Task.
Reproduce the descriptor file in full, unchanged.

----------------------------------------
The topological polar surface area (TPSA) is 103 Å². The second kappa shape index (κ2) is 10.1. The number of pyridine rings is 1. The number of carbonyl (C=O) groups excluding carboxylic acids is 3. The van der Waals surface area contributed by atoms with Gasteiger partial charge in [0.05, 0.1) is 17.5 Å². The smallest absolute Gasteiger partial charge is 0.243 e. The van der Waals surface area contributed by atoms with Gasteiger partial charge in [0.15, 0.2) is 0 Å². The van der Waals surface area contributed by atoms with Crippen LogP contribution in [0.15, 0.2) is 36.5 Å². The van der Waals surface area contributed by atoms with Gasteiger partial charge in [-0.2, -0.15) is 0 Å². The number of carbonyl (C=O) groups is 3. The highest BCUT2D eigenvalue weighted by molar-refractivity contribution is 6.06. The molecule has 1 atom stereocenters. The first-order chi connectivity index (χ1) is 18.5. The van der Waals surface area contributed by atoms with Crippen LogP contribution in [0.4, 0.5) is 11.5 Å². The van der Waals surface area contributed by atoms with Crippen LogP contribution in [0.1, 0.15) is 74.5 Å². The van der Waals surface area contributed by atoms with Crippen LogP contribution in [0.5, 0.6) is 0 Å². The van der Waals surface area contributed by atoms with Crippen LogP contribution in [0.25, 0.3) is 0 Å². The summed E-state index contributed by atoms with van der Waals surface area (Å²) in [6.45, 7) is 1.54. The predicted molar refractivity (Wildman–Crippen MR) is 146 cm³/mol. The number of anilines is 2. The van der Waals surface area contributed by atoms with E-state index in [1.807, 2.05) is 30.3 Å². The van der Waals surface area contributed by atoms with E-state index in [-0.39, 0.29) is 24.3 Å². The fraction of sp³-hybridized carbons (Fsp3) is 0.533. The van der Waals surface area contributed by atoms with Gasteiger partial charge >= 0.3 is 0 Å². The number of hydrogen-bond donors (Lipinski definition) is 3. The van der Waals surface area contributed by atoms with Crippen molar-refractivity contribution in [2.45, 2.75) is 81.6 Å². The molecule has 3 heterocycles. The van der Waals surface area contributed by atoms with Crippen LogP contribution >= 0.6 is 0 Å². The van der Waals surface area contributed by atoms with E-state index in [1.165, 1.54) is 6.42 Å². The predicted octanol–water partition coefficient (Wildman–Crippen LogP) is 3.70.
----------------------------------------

The topological polar surface area (TPSA) is 103 Å². The second kappa shape index (κ2) is 10.1. The number of pyridine rings is 1. The number of carbonyl (C=O) groups excluding carboxylic acids is 3. The van der Waals surface area contributed by atoms with Gasteiger partial charge in [0.05, 0.1) is 17.5 Å². The smallest absolute Gasteiger partial charge is 0.243 e. The van der Waals surface area contributed by atoms with Gasteiger partial charge in [0.15, 0.2) is 0 Å². The van der Waals surface area contributed by atoms with Crippen LogP contribution in [0.15, 0.2) is 36.5 Å². The van der Waals surface area contributed by atoms with Gasteiger partial charge in [-0.2, -0.15) is 0 Å². The number of carbonyl (C=O) groups is 3. The highest BCUT2D eigenvalue weighted by molar-refractivity contribution is 6.06. The molecule has 1 atom stereocenters. The first-order chi connectivity index (χ1) is 18.5. The van der Waals surface area contributed by atoms with Crippen LogP contribution in [0.4, 0.5) is 11.5 Å². The van der Waals surface area contributed by atoms with Crippen LogP contribution in [0.1, 0.15) is 74.5 Å². The van der Waals surface area contributed by atoms with Crippen LogP contribution in [0.5, 0.6) is 0 Å². The van der Waals surface area contributed by atoms with Crippen LogP contribution in [0.25, 0.3) is 0 Å². The summed E-state index contributed by atoms with van der Waals surface area (Å²) in [6.45, 7) is 1.54. The predicted molar refractivity (Wildman–Crippen MR) is 146 cm³/mol. The number of anilines is 2. The van der Waals surface area contributed by atoms with E-state index in [1.807, 2.05) is 30.3 Å². The van der Waals surface area contributed by atoms with E-state index in [-0.39, 0.29) is 24.3 Å². The fraction of sp³-hybridized carbons (Fsp3) is 0.533. The van der Waals surface area contributed by atoms with Gasteiger partial charge >= 0.3 is 0 Å². The number of hydrogen-bond donors (Lipinski definition) is 3. The van der Waals surface area contributed by atoms with Crippen molar-refractivity contribution in [2.45, 2.75) is 81.6 Å². The molecule has 3 heterocycles. The van der Waals surface area contributed by atoms with Crippen LogP contribution >= 0.6 is 0 Å². The van der Waals surface area contributed by atoms with E-state index in [1.165, 1.54) is 6.42 Å². The predicted octanol–water partition coefficient (Wildman–Crippen LogP) is 3.70.